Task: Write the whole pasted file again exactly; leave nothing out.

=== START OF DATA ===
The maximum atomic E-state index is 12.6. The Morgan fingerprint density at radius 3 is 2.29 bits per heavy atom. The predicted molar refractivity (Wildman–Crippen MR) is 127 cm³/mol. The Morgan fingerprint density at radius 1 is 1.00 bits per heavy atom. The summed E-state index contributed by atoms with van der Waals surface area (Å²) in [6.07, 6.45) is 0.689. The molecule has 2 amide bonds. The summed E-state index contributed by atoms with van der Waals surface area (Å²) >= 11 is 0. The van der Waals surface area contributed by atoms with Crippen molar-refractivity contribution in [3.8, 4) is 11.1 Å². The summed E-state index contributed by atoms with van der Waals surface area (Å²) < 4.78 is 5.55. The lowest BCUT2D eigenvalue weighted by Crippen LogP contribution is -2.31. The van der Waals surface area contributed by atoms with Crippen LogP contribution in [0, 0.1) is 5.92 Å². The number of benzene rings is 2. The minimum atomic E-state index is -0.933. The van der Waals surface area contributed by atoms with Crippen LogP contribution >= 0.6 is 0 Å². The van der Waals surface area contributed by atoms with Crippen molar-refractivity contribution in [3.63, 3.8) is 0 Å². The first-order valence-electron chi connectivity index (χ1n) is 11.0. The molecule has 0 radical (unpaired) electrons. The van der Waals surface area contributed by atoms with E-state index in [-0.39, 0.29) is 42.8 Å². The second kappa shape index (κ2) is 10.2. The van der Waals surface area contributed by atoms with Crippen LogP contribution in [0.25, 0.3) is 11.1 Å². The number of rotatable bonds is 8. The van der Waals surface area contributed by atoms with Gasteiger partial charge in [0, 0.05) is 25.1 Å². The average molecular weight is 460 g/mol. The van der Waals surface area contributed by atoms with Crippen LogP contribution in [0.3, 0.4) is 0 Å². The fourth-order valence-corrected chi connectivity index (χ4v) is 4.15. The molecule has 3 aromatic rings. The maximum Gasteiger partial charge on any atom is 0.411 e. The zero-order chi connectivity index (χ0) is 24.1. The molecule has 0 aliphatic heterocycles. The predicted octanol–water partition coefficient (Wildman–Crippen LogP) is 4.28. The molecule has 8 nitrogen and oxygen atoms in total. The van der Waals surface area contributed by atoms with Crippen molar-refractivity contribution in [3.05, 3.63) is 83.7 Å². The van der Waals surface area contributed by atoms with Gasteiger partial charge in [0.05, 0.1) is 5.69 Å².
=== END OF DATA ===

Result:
The maximum atomic E-state index is 12.6. The Morgan fingerprint density at radius 3 is 2.29 bits per heavy atom. The predicted molar refractivity (Wildman–Crippen MR) is 127 cm³/mol. The Morgan fingerprint density at radius 1 is 1.00 bits per heavy atom. The summed E-state index contributed by atoms with van der Waals surface area (Å²) in [6.07, 6.45) is 0.689. The molecule has 2 amide bonds. The summed E-state index contributed by atoms with van der Waals surface area (Å²) >= 11 is 0. The van der Waals surface area contributed by atoms with Crippen molar-refractivity contribution in [3.8, 4) is 11.1 Å². The summed E-state index contributed by atoms with van der Waals surface area (Å²) < 4.78 is 5.55. The lowest BCUT2D eigenvalue weighted by Crippen LogP contribution is -2.31. The van der Waals surface area contributed by atoms with Crippen LogP contribution in [0, 0.1) is 5.92 Å². The number of benzene rings is 2. The minimum atomic E-state index is -0.933. The van der Waals surface area contributed by atoms with Crippen LogP contribution >= 0.6 is 0 Å². The van der Waals surface area contributed by atoms with Crippen molar-refractivity contribution in [3.63, 3.8) is 0 Å². The first-order valence-electron chi connectivity index (χ1n) is 11.0. The molecule has 0 radical (unpaired) electrons. The van der Waals surface area contributed by atoms with E-state index in [-0.39, 0.29) is 42.8 Å². The second kappa shape index (κ2) is 10.2. The van der Waals surface area contributed by atoms with Crippen LogP contribution in [0.25, 0.3) is 11.1 Å². The number of rotatable bonds is 8. The van der Waals surface area contributed by atoms with Gasteiger partial charge in [0, 0.05) is 25.1 Å². The average molecular weight is 460 g/mol. The van der Waals surface area contributed by atoms with Crippen LogP contribution in [0.3, 0.4) is 0 Å². The fourth-order valence-corrected chi connectivity index (χ4v) is 4.15. The molecule has 3 aromatic rings. The maximum Gasteiger partial charge on any atom is 0.411 e. The zero-order chi connectivity index (χ0) is 24.1. The molecule has 0 aliphatic heterocycles. The predicted octanol–water partition coefficient (Wildman–Crippen LogP) is 4.28. The molecule has 8 nitrogen and oxygen atoms in total. The van der Waals surface area contributed by atoms with Crippen molar-refractivity contribution in [3.05, 3.63) is 83.7 Å². The van der Waals surface area contributed by atoms with Gasteiger partial charge in [0.05, 0.1) is 5.69 Å².